WASHINGTON — A congressional committee Wednesday approved a bill sponsored by Rep. Jim Matheson, D-Utah, that aims to improve communications equipment required in mines.

The House Science and Technology Committee's action came a day after the Senate approved a $1 million study on retreat mining.

Accidents at Utah's Crandall Canyon mine in August claimed nine lives, pushing mine safety to the forefront in Congress.

Matheson's bill, approved unanimously via voice vote, directs the National Institute of Standards and Technology to study the existing limitations of tracking and communications equipment used inside mines.

"We need next-generation technology that tracks and communicates with miners when accidents occur," Matheson said. "Mine safety is our top priority and, as we learned in the Crandall Canyon mine tragedy, there's a gap in our ability to locate these miners when tragedy strikes."

The bill will go to the House floor for a vote.

On Tuesday, the Senate approved a $1 million study on mining practices and more than $3 million in other Utah projects.

The Senate passed the Labor and Health and Human Services spending bill, which included an amendment by Sen. Orrin Hatch, R-Utah, and Sen. Bob Bennett, R-Utah, ordering a look at retreat mining. The process involves removing support pillars left when regular mining has concluded, in order to glean the coal left in them.

"The tragedy at Crandall Canyon Mine struck a chord not only with Utahns but all Americans," Bennett said. "I appreciate the quick action and interest by my colleagues in the Senate to further examine the implications of deep coal mining."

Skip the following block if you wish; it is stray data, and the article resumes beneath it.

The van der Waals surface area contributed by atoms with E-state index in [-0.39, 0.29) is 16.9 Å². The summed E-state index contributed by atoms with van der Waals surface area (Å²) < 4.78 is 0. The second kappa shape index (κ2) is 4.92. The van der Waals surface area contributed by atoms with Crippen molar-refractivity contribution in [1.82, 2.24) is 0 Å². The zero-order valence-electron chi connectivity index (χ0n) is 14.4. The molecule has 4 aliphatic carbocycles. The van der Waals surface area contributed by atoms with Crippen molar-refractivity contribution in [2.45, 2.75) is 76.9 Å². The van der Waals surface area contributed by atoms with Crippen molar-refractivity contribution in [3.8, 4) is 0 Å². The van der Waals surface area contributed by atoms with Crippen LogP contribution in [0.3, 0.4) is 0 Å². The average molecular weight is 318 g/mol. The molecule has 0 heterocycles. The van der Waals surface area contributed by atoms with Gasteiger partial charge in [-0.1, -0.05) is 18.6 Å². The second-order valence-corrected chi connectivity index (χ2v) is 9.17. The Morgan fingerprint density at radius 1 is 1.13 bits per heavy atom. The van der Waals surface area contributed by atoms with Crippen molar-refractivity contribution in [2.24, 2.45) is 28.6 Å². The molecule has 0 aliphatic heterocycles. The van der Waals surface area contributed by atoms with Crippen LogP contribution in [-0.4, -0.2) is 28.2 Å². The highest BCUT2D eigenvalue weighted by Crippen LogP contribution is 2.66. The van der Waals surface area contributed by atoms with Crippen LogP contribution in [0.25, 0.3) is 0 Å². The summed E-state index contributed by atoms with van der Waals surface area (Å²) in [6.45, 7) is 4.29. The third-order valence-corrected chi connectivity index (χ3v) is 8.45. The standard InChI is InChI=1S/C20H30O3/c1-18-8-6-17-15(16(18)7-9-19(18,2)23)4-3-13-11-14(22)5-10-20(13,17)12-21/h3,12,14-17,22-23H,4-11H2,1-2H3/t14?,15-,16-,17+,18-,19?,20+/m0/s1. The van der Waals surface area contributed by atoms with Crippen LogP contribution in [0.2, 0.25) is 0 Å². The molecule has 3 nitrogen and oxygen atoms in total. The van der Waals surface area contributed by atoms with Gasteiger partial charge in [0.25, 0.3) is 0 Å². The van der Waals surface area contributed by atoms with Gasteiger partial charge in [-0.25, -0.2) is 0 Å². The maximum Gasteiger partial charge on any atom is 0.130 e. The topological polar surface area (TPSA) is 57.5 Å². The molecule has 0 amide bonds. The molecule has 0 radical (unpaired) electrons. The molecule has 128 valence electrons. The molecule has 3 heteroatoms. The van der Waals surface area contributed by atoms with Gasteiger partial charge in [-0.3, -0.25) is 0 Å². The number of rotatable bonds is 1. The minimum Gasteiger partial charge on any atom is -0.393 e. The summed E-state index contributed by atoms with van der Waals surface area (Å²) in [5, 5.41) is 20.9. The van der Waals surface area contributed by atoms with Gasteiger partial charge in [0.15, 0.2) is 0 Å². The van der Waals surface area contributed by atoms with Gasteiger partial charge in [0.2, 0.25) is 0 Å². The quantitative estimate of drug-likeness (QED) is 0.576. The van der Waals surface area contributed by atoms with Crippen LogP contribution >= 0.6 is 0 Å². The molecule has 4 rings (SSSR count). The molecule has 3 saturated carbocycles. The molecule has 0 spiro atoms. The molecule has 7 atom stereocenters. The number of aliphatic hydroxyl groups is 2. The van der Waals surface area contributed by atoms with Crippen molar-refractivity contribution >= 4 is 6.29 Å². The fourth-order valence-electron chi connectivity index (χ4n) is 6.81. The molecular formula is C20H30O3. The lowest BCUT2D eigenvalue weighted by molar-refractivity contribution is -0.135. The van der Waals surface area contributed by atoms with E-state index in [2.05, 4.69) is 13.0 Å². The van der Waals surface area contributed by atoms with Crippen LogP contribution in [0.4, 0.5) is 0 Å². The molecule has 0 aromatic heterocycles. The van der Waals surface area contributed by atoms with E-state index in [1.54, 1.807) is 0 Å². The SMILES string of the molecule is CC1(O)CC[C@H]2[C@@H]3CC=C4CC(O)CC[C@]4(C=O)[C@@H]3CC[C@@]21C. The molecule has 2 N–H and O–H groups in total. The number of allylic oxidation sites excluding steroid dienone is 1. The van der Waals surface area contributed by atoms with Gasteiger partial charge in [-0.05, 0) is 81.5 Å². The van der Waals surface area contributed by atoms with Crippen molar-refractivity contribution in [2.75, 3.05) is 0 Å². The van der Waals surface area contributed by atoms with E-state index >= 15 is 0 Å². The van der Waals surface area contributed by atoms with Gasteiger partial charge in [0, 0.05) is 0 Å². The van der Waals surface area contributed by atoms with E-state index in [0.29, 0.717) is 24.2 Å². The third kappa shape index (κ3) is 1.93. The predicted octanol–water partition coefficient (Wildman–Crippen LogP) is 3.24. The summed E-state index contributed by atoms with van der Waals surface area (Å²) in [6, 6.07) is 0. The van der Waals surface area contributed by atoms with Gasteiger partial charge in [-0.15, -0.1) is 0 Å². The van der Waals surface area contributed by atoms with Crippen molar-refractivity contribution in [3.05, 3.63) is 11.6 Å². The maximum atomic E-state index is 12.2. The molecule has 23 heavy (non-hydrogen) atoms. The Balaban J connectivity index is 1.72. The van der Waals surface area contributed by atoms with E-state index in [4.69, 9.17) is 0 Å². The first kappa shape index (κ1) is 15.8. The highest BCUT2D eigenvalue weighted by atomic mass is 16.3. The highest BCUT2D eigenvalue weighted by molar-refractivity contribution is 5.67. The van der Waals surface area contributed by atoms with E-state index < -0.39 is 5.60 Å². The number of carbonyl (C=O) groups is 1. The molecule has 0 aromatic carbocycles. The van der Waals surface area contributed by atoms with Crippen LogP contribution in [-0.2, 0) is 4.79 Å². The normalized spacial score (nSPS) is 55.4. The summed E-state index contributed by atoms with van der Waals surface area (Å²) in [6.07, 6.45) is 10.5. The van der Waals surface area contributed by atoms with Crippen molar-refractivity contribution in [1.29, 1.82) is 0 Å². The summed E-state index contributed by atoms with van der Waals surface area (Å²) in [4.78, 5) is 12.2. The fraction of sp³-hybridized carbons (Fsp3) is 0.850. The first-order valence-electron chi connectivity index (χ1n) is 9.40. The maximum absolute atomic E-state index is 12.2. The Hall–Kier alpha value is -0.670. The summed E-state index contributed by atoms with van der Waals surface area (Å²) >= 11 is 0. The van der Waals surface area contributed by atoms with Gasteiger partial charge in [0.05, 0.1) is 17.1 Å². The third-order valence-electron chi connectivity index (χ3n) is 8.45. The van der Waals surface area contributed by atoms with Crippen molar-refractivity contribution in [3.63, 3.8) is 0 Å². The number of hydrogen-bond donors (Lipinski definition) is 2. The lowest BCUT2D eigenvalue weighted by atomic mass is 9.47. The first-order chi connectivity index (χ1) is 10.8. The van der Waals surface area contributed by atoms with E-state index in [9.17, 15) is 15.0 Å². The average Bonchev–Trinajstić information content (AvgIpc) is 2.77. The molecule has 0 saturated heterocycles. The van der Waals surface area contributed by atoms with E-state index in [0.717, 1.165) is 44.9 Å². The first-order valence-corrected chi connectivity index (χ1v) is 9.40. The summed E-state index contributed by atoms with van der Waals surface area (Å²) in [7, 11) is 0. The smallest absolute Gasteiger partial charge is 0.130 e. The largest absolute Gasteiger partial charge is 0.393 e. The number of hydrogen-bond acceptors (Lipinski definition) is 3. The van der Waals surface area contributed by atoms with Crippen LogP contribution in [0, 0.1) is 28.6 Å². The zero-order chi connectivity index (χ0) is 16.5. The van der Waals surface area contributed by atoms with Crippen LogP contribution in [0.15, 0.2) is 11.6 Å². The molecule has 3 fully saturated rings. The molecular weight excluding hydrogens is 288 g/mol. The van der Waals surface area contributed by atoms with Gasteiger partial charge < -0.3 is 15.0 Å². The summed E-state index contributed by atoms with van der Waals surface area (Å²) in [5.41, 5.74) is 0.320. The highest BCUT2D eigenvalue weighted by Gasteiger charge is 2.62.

The bodies of six miners remain inside the Crandall Canyon mine in Huntington after a collapse in August trapped them. Three rescuers died in a subsequent collapse while trying to get them out.

It is not clear what role, if any, retreat mining played in the collapse, but federal investigators are still examining the accident.

Through the study approved by the Senate Tuesday, the Department of Health and Human Services, University of Utah, and West Virginia University will look at the practice.

Bennett, who sits on the Senate Appropriations Committee, also included funds for health education and other programs important for Utah.

"Improving health care and education rank high on the list of priorities for Utahns," Bennett said. "The programs funded in this bill take a significant step toward addressing illiteracy, improving access to health care in rural areas and increasing the number of health care professionals to meet our growing medical needs."

Among other funding, the bill includes $500,000 to help fund the More Nurses Now Program at Weber State University, which has been turning away students because of a faculty shortage. This is earmarked for the university to recruit and hire qualified new faculty, expand classroom space and ultimately increase the number of nursing graduates, according to Bennett's office..

The Health Sciences Education and Training Center at Salt Lake Community College also receives $500,000 to help move more students through SLCC's health programs, which include nursing, radiology, physical therapy, biotechnology, and dental hygiene.

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